Title: The Diggers Rest Hotel
Author: Geoffrey McGeachin
Series: Charlie Berlin #01
Audiobook length: 8 hrs 18 min
Release Date: October 01, 2010
Publisher: Bolinda Audio
Source: personal copy
In 1947, two years after witnessing the death of a young Jewish woman in Poland, Charlie Berlin has rejoined the police force a different man. Sent to investigate a spate of robberies in rural Victoria, he soon discovers that World War II has changed even the most ordinary of places and people.
When Berlin travels to Albury-Wodonga to track down the gang behind the robberies, he suspects he’s a problem cop being set up to fail. Taking a room at the Diggers Rest Hotel in Wodonga, he sets about solving a case that no one else can – with the help of feisty, ambitious journalist Rebecca Green and rookie constable Rob Roberts, the only cop in town he can trust. Then the decapitated body of a young girl turns up in a back alley, and Berlin’s investigations lead him ever further through layers of small-town fears, secrets and despair.
The first Charlie Berlin mystery takes us into a world of secret alliances and loyalties – and a society dealing with the effects of a war that changed men forever.
It took me a little while to get into this audio book, but I think it was just because I was unaccustomed to the Australian accent and lingo. Once I adjusted, I easily became absorbed in the story.
Charlie is a little rough around the edges, but I grew to like him. He was obviously damaged by his wartime experiences, but he was starting to work his way through it. In many ways, he seemed much older than his 29 years. I also liked Rebecca, who I could completely picture in my mind, Hepburn-esque in her boldness and independence. She was a good match to Charlie. I also liked Charlie’s escort, Roberts. Fresh-faced, but not nearly as naive as he appeared.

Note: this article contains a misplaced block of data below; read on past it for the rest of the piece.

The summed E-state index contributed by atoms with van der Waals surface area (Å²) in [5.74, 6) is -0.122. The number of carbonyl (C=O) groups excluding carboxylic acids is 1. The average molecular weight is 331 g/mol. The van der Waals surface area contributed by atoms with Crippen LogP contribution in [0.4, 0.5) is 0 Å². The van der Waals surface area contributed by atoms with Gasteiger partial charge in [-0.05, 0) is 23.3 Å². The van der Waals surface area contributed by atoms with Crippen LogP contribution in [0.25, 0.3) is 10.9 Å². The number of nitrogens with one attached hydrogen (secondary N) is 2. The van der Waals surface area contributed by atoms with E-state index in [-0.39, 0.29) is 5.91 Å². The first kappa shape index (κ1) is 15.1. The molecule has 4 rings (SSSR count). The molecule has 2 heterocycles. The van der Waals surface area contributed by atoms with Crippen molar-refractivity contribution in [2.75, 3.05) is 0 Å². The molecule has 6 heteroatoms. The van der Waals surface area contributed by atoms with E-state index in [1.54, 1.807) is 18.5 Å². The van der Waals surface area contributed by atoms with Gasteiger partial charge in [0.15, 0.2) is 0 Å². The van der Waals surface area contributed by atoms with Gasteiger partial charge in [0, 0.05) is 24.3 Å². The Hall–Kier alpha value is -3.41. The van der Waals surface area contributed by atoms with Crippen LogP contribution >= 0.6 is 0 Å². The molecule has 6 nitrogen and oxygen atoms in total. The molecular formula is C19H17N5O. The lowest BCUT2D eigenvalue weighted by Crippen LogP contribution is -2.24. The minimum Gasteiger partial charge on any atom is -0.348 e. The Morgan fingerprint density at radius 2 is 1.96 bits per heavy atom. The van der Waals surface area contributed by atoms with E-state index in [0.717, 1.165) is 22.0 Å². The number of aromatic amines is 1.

As far as the mystery is concerned, I had a hard time getting really invested in the bank robberies. But the murder was another matter. It was that mystery that really drove the rest of the book, and the outcome of that investigation was unexpected — the robberies, not so much. More than the mysteries, this book has a lot to do with the effects of World War II on soldiers and the ones that were left behind. It was interesting for me to see the war from another country’s perspective. I’d never thought much about Australia’s role in the war, even considering its proximity to Japan.
I certainly wouldn’t mind if other books in this series happened to cross my path.
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- “Add in a compelling storyline of Berlin investigating a set of payroll robberies by an armed gang and you have a very nice mix – a strong sense of place and historical and social contextualisation, wonderful characterisation, and interesting plot, told through engaging prose.” — The View From the Blue House
- “McGeachin has taken care with the historical detail and it gives the novel a great feeling of authenticity. (You get the feeling that McGeachin is describing a world he knows well.)” — Mysteries in Paradise
- “With down-to-earth, very believable characters and a strong, enveloping sense of place and time THE DIGGERS REST HOTEL is a top notch work of historical crime fiction.” — Fair Dinkum Crime